Mysore and supplies goods to
Bangalore, then it is subjected to
SGST and CGST
Sale of goods and services
outside the state
(Inter-state)
IGST If a company is established in
Mumbai, and supplies goods to
Delhi, then it is subjected to
IGST

Thus, for determining GST, the place of supply is very important. It is a place where the journey of a good or service terminates. In simpler words, it is the place where a good or service is being sold by the manufacturer and received by the recipient. If the recipient is registered for GST, then the place of supply will be his location itself. But if he is not registered, then the site of the supplier becomes the place of supply.

Example: A manufacturer based in Patna sells his manufactured good to a person located in Chennai. So Mumbai becomes the place of supply, and the entire sale of the product becomes an ‘inter-state sale because the recipient is in Chennai.

Calculating GST

The calculation of GST is straightforward. You can multiply the GST rate by the amount that is taxable.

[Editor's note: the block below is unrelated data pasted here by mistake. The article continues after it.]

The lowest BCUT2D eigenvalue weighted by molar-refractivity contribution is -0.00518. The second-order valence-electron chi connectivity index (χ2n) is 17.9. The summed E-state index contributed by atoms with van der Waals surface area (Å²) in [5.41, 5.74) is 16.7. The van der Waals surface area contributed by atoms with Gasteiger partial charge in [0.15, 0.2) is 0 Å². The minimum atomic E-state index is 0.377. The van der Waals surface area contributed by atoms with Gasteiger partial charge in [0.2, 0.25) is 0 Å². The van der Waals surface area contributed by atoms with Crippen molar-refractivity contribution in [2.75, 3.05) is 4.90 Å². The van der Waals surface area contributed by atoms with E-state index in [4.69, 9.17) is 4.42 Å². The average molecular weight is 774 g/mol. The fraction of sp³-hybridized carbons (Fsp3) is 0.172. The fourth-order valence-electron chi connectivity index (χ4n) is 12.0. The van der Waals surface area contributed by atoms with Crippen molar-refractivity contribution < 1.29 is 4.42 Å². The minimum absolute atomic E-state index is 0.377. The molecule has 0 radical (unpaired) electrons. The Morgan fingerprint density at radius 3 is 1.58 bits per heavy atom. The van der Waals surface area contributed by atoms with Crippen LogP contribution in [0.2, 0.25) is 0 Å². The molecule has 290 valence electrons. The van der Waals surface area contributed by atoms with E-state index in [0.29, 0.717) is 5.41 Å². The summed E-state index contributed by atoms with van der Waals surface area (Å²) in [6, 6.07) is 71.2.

Amount of GST = (Original cost * GST%)/100

So the final price at which the product is sold = Original cost + Amount of GST.

For example, the price of a product is Rs. 2000, and the GST applicable is 12%. The amount of GST will be thus, (2000*12)/100 = 240. So the final price is (2000 + 240) = Rs. 2240.

Why Is GST Beneficial?

GST will be of advantage to the masses for the following reasons:

  • Minimising the cascading effect: The indirect tax system in India goes through cascading effect. One tax is imposed upon the other. If a manufacturer pays taxes on the raw materials, then a value-added tax is added to the finished product. So there becomes a double burden of the tax. With GST, this burden is reduced to a bare minimum.
  • Provision for a single tax: Before 2017, numerous taxes were levied by both the centre and the states. The introduction of GST is like a standard map for them.
  • Government revenue got a renowned boost: GST requires minimum authoritative monitoring. There is better transparency, and complying with the guidelines has never been easier. Thus, the Government’s revenue has become a lot easier, and the amount has increased manifold.